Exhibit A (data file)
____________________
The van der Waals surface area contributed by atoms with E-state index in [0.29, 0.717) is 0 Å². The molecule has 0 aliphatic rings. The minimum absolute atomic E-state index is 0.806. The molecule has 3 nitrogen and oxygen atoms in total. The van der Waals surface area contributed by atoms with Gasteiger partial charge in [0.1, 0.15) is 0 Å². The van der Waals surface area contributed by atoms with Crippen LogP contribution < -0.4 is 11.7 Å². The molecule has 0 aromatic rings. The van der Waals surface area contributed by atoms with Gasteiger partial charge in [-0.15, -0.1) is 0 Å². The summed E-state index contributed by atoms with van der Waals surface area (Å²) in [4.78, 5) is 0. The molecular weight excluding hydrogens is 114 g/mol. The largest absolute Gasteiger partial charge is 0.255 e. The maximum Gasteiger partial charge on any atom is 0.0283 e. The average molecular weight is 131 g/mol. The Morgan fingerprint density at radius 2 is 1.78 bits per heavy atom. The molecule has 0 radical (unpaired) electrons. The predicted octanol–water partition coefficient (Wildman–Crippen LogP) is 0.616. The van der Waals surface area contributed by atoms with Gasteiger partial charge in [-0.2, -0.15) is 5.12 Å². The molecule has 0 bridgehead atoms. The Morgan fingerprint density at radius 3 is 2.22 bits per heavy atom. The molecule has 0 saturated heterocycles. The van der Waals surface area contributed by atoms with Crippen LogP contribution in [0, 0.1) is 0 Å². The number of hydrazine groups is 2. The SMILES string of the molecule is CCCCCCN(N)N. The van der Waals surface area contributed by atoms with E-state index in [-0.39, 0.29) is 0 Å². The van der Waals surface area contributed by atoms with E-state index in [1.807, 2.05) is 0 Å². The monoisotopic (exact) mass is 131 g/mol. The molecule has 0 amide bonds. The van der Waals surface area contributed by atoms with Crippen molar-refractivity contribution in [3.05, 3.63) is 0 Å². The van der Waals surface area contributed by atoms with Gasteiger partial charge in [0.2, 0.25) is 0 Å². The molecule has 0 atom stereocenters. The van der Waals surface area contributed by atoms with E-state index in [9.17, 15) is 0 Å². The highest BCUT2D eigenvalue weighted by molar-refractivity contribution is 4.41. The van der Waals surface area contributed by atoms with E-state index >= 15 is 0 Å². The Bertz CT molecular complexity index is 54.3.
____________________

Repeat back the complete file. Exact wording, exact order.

The van der Waals surface area contributed by atoms with E-state index in [0.29, 0.717) is 0 Å². The molecule has 0 aliphatic rings. The minimum absolute atomic E-state index is 0.806. The molecule has 3 nitrogen and oxygen atoms in total. The van der Waals surface area contributed by atoms with Gasteiger partial charge in [0.1, 0.15) is 0 Å². The van der Waals surface area contributed by atoms with Crippen LogP contribution < -0.4 is 11.7 Å². The molecule has 0 aromatic rings. The van der Waals surface area contributed by atoms with Gasteiger partial charge in [-0.15, -0.1) is 0 Å². The summed E-state index contributed by atoms with van der Waals surface area (Å²) in [4.78, 5) is 0. The molecular weight excluding hydrogens is 114 g/mol. The largest absolute Gasteiger partial charge is 0.255 e. The maximum Gasteiger partial charge on any atom is 0.0283 e. The average molecular weight is 131 g/mol. The Morgan fingerprint density at radius 2 is 1.78 bits per heavy atom. The molecule has 0 radical (unpaired) electrons. The predicted octanol–water partition coefficient (Wildman–Crippen LogP) is 0.616. The van der Waals surface area contributed by atoms with Gasteiger partial charge in [-0.2, -0.15) is 5.12 Å². The molecule has 0 bridgehead atoms. The Morgan fingerprint density at radius 3 is 2.22 bits per heavy atom. The molecule has 0 saturated heterocycles. The van der Waals surface area contributed by atoms with Crippen LogP contribution in [0, 0.1) is 0 Å². The number of hydrazine groups is 2. The SMILES string of the molecule is CCCCCCN(N)N. The van der Waals surface area contributed by atoms with E-state index in [-0.39, 0.29) is 0 Å². The van der Waals surface area contributed by atoms with E-state index in [1.807, 2.05) is 0 Å². The monoisotopic (exact) mass is 131 g/mol. The molecule has 0 amide bonds. The van der Waals surface area contributed by atoms with Crippen molar-refractivity contribution in [3.05, 3.63) is 0 Å². The van der Waals surface area contributed by atoms with Gasteiger partial charge in [0.2, 0.25) is 0 Å². The molecule has 0 atom stereocenters. The van der Waals surface area contributed by atoms with E-state index in [9.17, 15) is 0 Å². The highest BCUT2D eigenvalue weighted by molar-refractivity contribution is 4.41. The van der Waals surface area contributed by atoms with E-state index >= 15 is 0 Å². The Bertz CT molecular complexity index is 54.3.